February trial set for deputy
Whistleblower says she was vilified for siding with polo mogul John Goodman
If you’ve parked in one of the 600 public spaces on floors four through seven in the parking garage at Margaritaville, you’re helping the resort’s special taxing district pay off the loan.
One of the oddest developments from Wellington polo club founder John Goodman’s high-profile DUI manslaughter case was when he was accused of attempting to escape from house arrest.
The Palm Beach County Sheriff’s Office and prosecutors believed they had proof that would put Goodman in prison. But then a sheriff ’s deputy broke ranks and became Goodman’s unlikely ally in the fall of 2012.
All these years later, a trial set for February will explore Deputy Bridgette Bott’s claim that she was vilified for speaking out on Goodman’s behalf while others in uniform condemned him.
Thanks in part to Bott’s help, Goodman, 54, was cleared of the allegation that he deliberately busted open his GPS ankle monitor.
Yet Bott says she was punished with a 40-hour unpaid suspension, and barred from working a lucrative overtime detail at Goodman’s estate, after the judge let Goodman resume house arrest under a then-$7 million appellate Palm Beach County Deputy Bridgette Bott says she was vilified for speaking out on John Goodman’s behalf.
Goodman ultimately was convicted at a 2014 retrial focusing on the tragic death of Scott Patrick Wilson, a 23-year-old University of Central Florida engineering graduate. All of Goodman’s appeals have failed, and he’s serving a 16-year state prison sentence.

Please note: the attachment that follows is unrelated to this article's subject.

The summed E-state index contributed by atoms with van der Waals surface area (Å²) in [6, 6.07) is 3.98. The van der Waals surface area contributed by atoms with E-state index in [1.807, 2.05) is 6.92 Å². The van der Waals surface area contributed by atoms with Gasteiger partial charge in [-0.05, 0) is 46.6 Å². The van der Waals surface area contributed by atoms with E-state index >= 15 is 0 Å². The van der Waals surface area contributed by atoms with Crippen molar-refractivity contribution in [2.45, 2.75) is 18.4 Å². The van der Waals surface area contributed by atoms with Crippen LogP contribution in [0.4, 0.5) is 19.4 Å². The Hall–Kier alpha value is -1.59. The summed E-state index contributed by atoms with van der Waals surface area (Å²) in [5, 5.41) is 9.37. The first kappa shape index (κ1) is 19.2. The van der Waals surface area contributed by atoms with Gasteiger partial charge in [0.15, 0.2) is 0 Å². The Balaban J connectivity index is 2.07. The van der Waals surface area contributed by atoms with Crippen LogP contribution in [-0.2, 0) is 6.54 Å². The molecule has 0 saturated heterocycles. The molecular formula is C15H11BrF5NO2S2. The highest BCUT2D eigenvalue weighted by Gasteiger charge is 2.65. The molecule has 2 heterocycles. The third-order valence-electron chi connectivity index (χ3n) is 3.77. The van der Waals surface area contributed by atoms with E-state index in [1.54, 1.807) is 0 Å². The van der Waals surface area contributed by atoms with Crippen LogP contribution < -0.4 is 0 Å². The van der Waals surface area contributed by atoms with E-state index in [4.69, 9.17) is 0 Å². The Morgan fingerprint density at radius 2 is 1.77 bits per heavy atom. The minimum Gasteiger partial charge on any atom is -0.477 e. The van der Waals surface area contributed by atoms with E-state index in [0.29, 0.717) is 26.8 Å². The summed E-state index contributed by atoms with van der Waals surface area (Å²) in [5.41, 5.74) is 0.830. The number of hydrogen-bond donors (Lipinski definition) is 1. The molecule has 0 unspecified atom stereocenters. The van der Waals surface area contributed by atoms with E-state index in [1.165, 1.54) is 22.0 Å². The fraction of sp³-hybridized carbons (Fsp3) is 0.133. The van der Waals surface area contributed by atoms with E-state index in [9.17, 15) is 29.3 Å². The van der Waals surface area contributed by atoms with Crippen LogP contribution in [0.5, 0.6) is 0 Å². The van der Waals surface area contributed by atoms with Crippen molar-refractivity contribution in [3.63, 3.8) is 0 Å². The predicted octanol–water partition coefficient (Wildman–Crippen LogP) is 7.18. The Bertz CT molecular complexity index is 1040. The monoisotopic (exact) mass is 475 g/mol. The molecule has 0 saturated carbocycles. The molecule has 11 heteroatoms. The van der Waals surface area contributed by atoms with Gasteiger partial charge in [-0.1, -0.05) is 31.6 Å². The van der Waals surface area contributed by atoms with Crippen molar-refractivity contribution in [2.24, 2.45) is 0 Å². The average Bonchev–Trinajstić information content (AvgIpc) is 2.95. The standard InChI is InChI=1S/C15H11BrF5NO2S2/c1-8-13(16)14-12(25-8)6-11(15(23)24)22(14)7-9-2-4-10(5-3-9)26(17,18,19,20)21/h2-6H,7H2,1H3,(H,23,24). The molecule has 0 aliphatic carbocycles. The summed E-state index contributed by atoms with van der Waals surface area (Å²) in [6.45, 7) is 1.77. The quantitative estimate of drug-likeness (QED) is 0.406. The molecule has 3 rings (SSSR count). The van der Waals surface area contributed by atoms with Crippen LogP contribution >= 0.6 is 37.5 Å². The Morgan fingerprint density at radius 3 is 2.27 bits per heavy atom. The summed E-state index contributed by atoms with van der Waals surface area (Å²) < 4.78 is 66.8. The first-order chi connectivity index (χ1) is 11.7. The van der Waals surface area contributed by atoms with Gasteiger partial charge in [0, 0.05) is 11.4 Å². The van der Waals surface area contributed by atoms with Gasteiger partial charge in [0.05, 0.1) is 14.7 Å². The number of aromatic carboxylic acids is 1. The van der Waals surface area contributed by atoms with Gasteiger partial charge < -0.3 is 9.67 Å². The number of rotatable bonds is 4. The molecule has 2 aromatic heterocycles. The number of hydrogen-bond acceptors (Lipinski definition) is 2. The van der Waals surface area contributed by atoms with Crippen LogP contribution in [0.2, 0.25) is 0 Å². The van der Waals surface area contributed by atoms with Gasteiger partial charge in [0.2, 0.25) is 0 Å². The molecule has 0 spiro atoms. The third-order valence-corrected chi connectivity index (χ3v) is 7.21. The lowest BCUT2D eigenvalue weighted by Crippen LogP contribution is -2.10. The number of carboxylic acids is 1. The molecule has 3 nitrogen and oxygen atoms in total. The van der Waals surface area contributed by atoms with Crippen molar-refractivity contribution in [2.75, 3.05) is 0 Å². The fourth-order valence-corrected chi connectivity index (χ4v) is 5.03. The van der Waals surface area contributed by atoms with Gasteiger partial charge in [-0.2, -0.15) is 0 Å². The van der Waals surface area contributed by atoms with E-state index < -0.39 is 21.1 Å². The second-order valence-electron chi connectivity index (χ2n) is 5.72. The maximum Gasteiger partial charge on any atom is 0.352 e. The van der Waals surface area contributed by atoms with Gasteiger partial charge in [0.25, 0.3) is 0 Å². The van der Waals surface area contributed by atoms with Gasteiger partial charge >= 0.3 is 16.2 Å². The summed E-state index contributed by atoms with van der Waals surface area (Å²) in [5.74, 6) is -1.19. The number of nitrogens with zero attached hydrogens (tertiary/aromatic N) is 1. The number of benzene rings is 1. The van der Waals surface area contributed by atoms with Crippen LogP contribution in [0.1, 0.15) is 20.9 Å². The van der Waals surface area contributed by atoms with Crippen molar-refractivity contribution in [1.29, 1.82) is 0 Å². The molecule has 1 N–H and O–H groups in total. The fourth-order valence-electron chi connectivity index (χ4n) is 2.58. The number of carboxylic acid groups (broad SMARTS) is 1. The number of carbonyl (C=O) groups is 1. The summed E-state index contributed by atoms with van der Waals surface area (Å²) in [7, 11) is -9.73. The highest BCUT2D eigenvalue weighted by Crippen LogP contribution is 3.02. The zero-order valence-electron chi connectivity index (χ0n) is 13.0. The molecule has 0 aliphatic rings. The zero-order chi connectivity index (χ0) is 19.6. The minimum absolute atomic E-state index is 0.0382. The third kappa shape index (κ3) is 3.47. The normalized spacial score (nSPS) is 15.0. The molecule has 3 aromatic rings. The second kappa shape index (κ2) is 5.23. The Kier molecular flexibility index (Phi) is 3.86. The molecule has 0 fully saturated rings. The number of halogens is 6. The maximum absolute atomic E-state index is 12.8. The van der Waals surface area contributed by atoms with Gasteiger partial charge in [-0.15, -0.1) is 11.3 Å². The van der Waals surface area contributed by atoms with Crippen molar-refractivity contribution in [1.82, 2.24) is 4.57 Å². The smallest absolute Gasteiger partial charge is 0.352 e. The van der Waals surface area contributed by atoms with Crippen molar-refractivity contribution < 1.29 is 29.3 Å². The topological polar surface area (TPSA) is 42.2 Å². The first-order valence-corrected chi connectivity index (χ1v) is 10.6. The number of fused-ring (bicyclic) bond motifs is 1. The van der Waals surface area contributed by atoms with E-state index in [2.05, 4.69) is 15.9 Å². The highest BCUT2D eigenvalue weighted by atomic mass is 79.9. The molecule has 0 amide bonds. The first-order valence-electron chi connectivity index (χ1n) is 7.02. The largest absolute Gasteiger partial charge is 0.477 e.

Bott, 50, continues to work as a road patrol deputy while she sues her boss, Sheriff Ric Bradshaw, over the Goodman episode.
Her first allegation is a whistleblower claim. She
says she was retaliated against after she “disclosed a conspiracy to obstruct justice” in Goodman’s case, which involved false testimony by other deputies designed to end Goodman’s house arrest.
“In addition, her reputation within her place of employment has been harmed, because she declined to perjure herself for the sake of sending a notorious criminal defendant to prison,” wrote Bott’s lawyer, Isidro Garcia.
The second allegation is a First Amendment claim. This involves Bott taking the witness stand on Dec. 18, 2012, and testifying there was no proof Goodman tampered with his tracking device.
Bott said that when she examined the monitor it only had a small crack in it. She alleges that a sergeant later “broke open the ankle monitor while inspecting the device, and then falsely claimed that Goodman had broken it.”
The alleged retaliation against Bott “violated (her) right of freedom of speech, which includes the right and obligation to truthfully testify in a court proceeding without reprisal,” Garcia wrote.
The civil lawsuit, filed in state court five years ago, was transferred in May to the federal courthouse in West Palm Beach. The sheriff ’s office exercised its right to switch venues.
“Although we are in a different forum now, we are looking forward to having Deputy Bott’s claims heard before a jury that will hopefully vindicate her rights and the abuses that took place within the sheriff ’s office on this case,” Garcia told the South Florida Sun Sentinel.